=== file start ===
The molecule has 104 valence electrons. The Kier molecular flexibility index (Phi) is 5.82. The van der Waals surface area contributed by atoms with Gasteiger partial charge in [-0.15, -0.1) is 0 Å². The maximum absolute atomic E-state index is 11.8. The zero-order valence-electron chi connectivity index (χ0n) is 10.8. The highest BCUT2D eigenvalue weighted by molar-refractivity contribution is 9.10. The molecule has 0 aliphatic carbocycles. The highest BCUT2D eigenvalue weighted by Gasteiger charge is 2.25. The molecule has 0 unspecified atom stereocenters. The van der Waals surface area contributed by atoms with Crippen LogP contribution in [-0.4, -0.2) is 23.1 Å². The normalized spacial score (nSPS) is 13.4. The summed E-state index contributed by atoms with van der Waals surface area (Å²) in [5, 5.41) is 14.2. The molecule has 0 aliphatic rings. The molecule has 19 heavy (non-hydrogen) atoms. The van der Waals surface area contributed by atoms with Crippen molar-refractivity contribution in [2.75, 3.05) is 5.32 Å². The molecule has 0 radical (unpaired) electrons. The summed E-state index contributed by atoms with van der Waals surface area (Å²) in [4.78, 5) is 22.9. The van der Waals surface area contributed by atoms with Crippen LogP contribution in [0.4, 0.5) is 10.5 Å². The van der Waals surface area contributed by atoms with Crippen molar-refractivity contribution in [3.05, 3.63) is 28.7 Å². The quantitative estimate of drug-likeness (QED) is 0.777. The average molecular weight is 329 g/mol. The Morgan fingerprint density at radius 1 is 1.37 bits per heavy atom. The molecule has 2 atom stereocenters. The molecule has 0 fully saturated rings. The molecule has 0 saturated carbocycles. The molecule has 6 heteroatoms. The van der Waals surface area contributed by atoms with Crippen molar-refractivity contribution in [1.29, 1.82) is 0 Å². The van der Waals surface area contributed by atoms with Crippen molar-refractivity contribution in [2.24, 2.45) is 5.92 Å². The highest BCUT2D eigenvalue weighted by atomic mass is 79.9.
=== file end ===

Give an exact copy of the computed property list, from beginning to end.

The molecule has 104 valence electrons. The Kier molecular flexibility index (Phi) is 5.82. The van der Waals surface area contributed by atoms with Gasteiger partial charge in [-0.15, -0.1) is 0 Å². The maximum absolute atomic E-state index is 11.8. The zero-order valence-electron chi connectivity index (χ0n) is 10.8. The highest BCUT2D eigenvalue weighted by molar-refractivity contribution is 9.10. The molecule has 0 aliphatic carbocycles. The highest BCUT2D eigenvalue weighted by Gasteiger charge is 2.25. The molecule has 0 unspecified atom stereocenters. The van der Waals surface area contributed by atoms with Crippen LogP contribution in [-0.4, -0.2) is 23.1 Å². The normalized spacial score (nSPS) is 13.4. The summed E-state index contributed by atoms with van der Waals surface area (Å²) in [5, 5.41) is 14.2. The molecule has 0 aliphatic rings. The molecule has 19 heavy (non-hydrogen) atoms. The van der Waals surface area contributed by atoms with Crippen molar-refractivity contribution in [2.75, 3.05) is 5.32 Å². The molecule has 0 radical (unpaired) electrons. The summed E-state index contributed by atoms with van der Waals surface area (Å²) in [4.78, 5) is 22.9. The van der Waals surface area contributed by atoms with Crippen LogP contribution in [0.4, 0.5) is 10.5 Å². The van der Waals surface area contributed by atoms with Crippen molar-refractivity contribution in [3.05, 3.63) is 28.7 Å². The quantitative estimate of drug-likeness (QED) is 0.777. The average molecular weight is 329 g/mol. The Morgan fingerprint density at radius 1 is 1.37 bits per heavy atom. The molecule has 2 atom stereocenters. The molecule has 0 fully saturated rings. The molecule has 0 saturated carbocycles. The molecule has 6 heteroatoms. The van der Waals surface area contributed by atoms with Crippen molar-refractivity contribution in [1.29, 1.82) is 0 Å². The van der Waals surface area contributed by atoms with Crippen molar-refractivity contribution in [2.24, 2.45) is 5.92 Å². The highest BCUT2D eigenvalue weighted by atomic mass is 79.9.